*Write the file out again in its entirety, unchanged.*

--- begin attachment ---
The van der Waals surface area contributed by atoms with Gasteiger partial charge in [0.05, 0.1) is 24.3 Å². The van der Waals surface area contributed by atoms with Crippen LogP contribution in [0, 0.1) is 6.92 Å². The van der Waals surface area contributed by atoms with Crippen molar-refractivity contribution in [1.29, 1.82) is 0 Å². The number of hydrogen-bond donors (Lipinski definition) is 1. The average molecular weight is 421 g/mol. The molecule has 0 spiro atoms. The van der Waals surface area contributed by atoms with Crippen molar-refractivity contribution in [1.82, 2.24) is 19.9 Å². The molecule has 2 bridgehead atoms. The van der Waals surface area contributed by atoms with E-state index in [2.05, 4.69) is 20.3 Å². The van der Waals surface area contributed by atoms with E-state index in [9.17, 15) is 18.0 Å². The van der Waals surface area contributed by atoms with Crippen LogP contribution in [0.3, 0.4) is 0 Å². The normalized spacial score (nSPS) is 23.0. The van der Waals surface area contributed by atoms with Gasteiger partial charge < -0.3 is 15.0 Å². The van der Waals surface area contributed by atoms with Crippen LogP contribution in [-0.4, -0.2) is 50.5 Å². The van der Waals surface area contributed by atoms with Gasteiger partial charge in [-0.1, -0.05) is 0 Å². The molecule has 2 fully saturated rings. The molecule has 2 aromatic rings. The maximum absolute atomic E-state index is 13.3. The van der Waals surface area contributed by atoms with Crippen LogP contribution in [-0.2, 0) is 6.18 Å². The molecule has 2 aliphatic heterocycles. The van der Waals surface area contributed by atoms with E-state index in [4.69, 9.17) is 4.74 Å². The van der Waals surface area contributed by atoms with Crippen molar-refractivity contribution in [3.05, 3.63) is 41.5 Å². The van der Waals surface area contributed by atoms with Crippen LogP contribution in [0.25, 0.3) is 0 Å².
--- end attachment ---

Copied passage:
The van der Waals surface area contributed by atoms with Gasteiger partial charge in [0.05, 0.1) is 24.3 Å². The van der Waals surface area contributed by atoms with Crippen LogP contribution in [0, 0.1) is 6.92 Å². The van der Waals surface area contributed by atoms with Crippen molar-refractivity contribution in [1.29, 1.82) is 0 Å². The number of hydrogen-bond donors (Lipinski definition) is 1. The average molecular weight is 421 g/mol. The molecule has 0 spiro atoms. The van der Waals surface area contributed by atoms with Crippen molar-refractivity contribution in [1.82, 2.24) is 19.9 Å². The molecule has 2 bridgehead atoms. The van der Waals surface area contributed by atoms with E-state index in [2.05, 4.69) is 20.3 Å². The van der Waals surface area contributed by atoms with E-state index in [9.17, 15) is 18.0 Å². The van der Waals surface area contributed by atoms with Crippen LogP contribution in [0.3, 0.4) is 0 Å². The normalized spacial score (nSPS) is 23.0. The van der Waals surface area contributed by atoms with Gasteiger partial charge < -0.3 is 15.0 Å². The van der Waals surface area contributed by atoms with Crippen LogP contribution in [-0.4, -0.2) is 50.5 Å². The van der Waals surface area contributed by atoms with Gasteiger partial charge in [-0.1, -0.05) is 0 Å². The molecule has 2 fully saturated rings. The molecule has 2 aromatic rings. The maximum absolute atomic E-state index is 13.3. The van der Waals surface area contributed by atoms with Crippen LogP contribution in [-0.2, 0) is 6.18 Å². The molecule has 2 aliphatic heterocycles. The van der Waals surface area contributed by atoms with E-state index in [4.69, 9.17) is 4.74 Å². The van der Waals surface area contributed by atoms with Crippen molar-refractivity contribution in [3.05, 3.63) is 41.5 Å². The van der Waals surface area contributed by atoms with Crippen LogP contribution in [0.25, 0.3) is 0 Å².